Tucked in a desolate corner on the edge of Philadelphia's hipsterish Northern Liberties neighborhood, Ortlieb's is an easy joint to miss. A dozen blocks from Independence Hall, it is centuries removed from the city's tidy Colonial core. Once the lunchroom for the now-shuttered Ortlieb's brewery, with dark wood walls and latticed wooden beam ceiling, it still has the cozy feel of a Bavarian hunting lodge, complete with a mounted buffalo head peering over the drummer's shoulder.
But once you pass through the nondescript door, the club makes up for its lederhosen legacy with a bona fide jazz cool that attracts, Boone says, "some pretty heavy cats."
On Tuesday nights, they come to play and listen. Between sets, musicians mix easily with the crowd, and the club boasts several big-name regulars, including drummer Mickey Roker, who played for years with Dizzy Gillespie. Tenor Sax Bootsie Barnes is a frequent visitor, and the legendary organ player Shirley Scott was a constant at the club until falling ill last year. Tonight, listening to the band romp through a spirited cover of Lee Morgan's Morgan the Pirate, is accomplished Philadelphia jazz pianist Sid Simmons.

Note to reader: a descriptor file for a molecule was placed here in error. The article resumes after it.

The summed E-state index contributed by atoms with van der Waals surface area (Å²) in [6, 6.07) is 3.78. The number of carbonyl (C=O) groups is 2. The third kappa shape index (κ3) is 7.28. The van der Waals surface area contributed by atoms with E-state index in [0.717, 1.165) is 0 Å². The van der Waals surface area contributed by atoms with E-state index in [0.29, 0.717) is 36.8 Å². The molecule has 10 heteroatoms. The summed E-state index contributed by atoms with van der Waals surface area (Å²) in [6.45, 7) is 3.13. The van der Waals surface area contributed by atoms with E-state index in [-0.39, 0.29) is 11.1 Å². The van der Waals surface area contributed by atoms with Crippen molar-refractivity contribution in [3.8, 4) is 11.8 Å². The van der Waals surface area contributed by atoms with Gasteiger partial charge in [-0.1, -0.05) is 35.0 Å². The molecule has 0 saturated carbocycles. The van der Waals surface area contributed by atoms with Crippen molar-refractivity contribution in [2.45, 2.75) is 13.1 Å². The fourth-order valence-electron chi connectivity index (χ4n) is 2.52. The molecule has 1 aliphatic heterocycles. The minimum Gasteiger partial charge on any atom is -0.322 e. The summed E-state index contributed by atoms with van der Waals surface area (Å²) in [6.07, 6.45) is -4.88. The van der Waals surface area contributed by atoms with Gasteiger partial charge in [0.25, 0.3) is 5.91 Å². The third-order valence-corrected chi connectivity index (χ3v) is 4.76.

"This is definitely the most happening jazz club in the city," Simmons offers quietly from his corner table, the candlelight flickering across his face. He played a brief set earlier, but mostly he is here to listen to friends' music, encourage younger players, and enjoy the increasingly brighter nights of Philly jazz.
"It has definitely been revived," says Ortlieb's owner, Pete Souders, of the local jazz scene. "One of the reasons I opened this club 13 years ago is that musicians have gotta play, and they've gotta play a lot. The reason Charlie Parker and Dizzy Gillespie got to be so good was they had a place to play all the time."